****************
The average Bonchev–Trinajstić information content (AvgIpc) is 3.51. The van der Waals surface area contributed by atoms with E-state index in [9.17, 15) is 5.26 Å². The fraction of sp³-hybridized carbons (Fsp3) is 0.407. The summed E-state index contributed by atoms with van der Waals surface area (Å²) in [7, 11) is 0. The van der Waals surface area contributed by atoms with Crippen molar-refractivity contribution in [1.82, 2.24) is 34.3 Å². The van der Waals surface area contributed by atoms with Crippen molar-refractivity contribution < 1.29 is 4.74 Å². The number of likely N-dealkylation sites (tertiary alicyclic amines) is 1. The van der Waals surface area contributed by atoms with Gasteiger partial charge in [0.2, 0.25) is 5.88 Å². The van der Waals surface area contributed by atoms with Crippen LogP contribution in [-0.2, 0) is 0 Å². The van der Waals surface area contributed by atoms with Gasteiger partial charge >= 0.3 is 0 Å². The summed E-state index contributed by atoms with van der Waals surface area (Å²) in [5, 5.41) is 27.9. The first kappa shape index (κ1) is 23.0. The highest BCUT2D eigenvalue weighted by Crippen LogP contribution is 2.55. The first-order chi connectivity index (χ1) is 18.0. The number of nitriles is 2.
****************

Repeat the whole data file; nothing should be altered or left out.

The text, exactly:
The average Bonchev–Trinajstić information content (AvgIpc) is 3.51. The van der Waals surface area contributed by atoms with E-state index in [9.17, 15) is 5.26 Å². The fraction of sp³-hybridized carbons (Fsp3) is 0.407. The summed E-state index contributed by atoms with van der Waals surface area (Å²) in [7, 11) is 0. The van der Waals surface area contributed by atoms with Crippen molar-refractivity contribution in [1.82, 2.24) is 34.3 Å². The van der Waals surface area contributed by atoms with Crippen molar-refractivity contribution < 1.29 is 4.74 Å². The number of likely N-dealkylation sites (tertiary alicyclic amines) is 1. The van der Waals surface area contributed by atoms with Gasteiger partial charge in [0.2, 0.25) is 5.88 Å². The van der Waals surface area contributed by atoms with Crippen LogP contribution in [-0.2, 0) is 0 Å². The van der Waals surface area contributed by atoms with Gasteiger partial charge >= 0.3 is 0 Å². The summed E-state index contributed by atoms with van der Waals surface area (Å²) in [5, 5.41) is 27.9. The first kappa shape index (κ1) is 23.0. The highest BCUT2D eigenvalue weighted by Crippen LogP contribution is 2.55. The first-order chi connectivity index (χ1) is 18.0. The number of nitriles is 2.